Balut sa puti (“wrapped in white”) sounds like a cliché describing a bride on her wedding day. In actuality, it’s the Tagalog phrase that gives balut—a hard-boiled egg housing a duck embryo—its name.
Fertilized eggs are a late-night snack in the Philippines. When the sun sets, vendors roam neighborhoods or set up shop on the sidewalk, peddling warm eggs to the chant of “baluuuuuuut!” Workers and partiers alike turn to this protein-dense, cheap, salty snack for prime recovery fuel after a long night. Some say it’s a good aphrodisiac. Others would just rather not see what they’re eating; even those who love the taste often don’t linger on the developing duck and vein-lined yolk.
To eat balut, Filipinos start by cracking off the narrow end of the shell. They peel a small hole in the membrane and sip the amniotic fluid, a warm, gamey liquid marketed as “soup.” Next, they season the egg with salt and vinegar, then peel and eat the bulbous yolk and delicate bird inside.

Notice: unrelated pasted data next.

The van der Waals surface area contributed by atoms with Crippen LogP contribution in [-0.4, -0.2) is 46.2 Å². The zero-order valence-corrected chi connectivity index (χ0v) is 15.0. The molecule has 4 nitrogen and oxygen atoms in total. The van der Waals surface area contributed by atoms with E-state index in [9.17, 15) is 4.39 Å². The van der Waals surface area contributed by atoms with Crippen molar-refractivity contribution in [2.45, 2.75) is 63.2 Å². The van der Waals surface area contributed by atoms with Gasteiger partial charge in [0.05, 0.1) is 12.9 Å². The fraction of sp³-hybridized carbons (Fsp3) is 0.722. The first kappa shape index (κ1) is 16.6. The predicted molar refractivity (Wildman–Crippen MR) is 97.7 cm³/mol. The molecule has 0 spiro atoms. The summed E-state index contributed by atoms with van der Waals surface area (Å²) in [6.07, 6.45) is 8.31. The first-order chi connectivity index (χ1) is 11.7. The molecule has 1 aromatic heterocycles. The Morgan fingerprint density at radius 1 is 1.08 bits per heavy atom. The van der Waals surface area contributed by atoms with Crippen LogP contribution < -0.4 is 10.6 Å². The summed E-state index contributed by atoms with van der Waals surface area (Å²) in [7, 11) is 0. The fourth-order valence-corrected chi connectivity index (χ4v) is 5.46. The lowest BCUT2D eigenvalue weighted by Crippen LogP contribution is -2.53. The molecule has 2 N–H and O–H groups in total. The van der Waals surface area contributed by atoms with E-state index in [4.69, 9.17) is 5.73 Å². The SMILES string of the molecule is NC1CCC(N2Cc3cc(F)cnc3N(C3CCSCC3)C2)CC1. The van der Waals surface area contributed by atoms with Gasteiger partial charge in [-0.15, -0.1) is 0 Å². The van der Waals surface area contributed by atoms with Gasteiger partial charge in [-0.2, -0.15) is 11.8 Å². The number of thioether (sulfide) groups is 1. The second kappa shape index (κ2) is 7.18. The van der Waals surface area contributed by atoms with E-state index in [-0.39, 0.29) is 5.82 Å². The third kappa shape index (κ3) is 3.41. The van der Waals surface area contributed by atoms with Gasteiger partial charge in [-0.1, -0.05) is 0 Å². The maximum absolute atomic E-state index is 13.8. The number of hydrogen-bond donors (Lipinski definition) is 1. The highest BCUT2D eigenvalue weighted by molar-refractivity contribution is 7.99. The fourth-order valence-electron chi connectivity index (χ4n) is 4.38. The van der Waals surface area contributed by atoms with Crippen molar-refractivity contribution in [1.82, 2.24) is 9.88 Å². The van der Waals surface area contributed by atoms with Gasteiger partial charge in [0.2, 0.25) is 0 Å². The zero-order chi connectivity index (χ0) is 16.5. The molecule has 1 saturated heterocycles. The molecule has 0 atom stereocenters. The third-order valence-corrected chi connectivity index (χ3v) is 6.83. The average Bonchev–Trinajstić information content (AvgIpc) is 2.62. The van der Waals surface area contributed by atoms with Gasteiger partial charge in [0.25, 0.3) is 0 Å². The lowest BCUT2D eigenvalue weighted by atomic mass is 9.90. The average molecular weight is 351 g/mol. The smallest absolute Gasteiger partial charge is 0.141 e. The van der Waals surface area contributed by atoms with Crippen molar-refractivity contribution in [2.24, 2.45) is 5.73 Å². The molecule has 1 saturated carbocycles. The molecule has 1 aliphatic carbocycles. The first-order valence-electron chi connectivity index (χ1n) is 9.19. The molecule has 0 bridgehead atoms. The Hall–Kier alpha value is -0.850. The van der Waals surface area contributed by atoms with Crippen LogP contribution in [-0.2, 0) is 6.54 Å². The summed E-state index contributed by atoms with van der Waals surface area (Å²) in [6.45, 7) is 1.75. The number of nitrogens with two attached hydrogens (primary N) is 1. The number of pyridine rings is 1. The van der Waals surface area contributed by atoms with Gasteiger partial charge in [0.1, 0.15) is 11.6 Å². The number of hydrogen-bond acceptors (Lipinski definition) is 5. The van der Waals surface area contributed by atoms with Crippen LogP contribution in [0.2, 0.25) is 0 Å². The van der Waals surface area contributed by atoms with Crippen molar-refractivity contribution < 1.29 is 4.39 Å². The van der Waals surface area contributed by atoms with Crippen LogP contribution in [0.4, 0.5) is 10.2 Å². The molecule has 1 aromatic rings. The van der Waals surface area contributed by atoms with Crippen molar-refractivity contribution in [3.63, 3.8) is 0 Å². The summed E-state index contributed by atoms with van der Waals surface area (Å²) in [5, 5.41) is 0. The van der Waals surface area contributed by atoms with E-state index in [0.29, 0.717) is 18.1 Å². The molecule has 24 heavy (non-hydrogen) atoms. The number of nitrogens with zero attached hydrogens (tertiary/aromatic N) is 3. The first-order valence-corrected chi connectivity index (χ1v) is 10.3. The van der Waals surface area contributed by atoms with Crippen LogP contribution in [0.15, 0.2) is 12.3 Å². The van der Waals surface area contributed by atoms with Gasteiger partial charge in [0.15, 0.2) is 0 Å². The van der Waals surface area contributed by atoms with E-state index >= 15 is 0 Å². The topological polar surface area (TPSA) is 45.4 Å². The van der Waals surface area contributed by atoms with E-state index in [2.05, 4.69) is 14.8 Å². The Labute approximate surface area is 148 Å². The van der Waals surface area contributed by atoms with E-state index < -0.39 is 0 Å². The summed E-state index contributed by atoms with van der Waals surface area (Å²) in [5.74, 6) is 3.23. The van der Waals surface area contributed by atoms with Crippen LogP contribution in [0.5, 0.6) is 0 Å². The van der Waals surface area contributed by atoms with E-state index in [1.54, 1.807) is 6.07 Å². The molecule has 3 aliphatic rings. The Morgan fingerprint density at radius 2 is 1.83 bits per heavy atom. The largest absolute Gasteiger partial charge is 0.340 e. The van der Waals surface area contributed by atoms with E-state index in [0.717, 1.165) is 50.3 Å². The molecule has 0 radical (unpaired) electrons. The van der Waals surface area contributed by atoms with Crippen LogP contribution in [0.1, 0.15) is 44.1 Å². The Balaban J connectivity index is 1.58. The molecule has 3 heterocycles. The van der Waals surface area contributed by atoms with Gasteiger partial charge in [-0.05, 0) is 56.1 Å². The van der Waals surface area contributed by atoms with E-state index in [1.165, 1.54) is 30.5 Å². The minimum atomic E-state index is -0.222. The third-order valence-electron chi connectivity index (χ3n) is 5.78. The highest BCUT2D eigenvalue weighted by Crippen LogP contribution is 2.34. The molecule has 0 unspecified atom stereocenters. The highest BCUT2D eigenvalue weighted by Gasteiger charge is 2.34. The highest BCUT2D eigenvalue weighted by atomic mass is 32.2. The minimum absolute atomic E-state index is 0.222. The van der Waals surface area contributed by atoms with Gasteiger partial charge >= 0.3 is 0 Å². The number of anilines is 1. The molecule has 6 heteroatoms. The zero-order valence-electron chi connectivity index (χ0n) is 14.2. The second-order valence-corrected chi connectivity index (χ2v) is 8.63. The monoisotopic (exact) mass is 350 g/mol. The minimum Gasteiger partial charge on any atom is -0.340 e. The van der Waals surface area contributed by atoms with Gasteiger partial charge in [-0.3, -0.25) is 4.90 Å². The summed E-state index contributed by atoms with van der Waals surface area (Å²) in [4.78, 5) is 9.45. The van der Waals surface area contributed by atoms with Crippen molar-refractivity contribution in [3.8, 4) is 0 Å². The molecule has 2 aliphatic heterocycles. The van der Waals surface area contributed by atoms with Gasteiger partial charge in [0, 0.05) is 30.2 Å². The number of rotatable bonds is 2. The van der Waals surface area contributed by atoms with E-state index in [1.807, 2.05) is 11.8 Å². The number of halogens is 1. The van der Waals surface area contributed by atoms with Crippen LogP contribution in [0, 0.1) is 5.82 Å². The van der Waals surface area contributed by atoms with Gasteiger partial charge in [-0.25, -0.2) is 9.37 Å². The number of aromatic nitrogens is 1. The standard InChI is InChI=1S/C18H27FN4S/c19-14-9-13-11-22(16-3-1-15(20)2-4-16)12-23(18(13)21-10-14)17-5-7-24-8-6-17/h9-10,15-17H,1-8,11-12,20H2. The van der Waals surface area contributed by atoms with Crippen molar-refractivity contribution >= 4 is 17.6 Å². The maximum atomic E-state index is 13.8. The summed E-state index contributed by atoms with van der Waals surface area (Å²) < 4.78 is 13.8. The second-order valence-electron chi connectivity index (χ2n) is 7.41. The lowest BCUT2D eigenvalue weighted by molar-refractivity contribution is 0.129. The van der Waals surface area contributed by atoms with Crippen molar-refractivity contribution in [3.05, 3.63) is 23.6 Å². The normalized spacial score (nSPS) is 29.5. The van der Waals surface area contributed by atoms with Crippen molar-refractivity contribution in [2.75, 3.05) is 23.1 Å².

Older eggs contain more pronounced ducklings, with palpable bones and beaks. They also yield a tougher egg white, called bato (“stone”). Most people discard this portion, likening the texture to a rubber eraser. The younger the egg, the more tender its contents—which some fans opt to shoot back like a raw oyster. A less mature (and less popular) form of balut is known as mamatong (roughly, “the float”). In these eggs, the embryo floats on top of the white and the yolk.
Sellers choose their balut’s stage of development by purchasing duck eggs on the day they’re laid. They then incubate them for two to three weeks. After boiling the eggs, the vendors sell the hot and fresh baby ducks to help replenish depleted night owls.
Where to Try It
Sta. Martha's Balut Industry953 P. Herrera, Pateros, Philippines
Reviewers highly recommend the balut here from a vendor named "Mr. Jessie."
This Filipino restaurant in New York's East Village offers many national specialties, including balut, pork adobo, and sisig.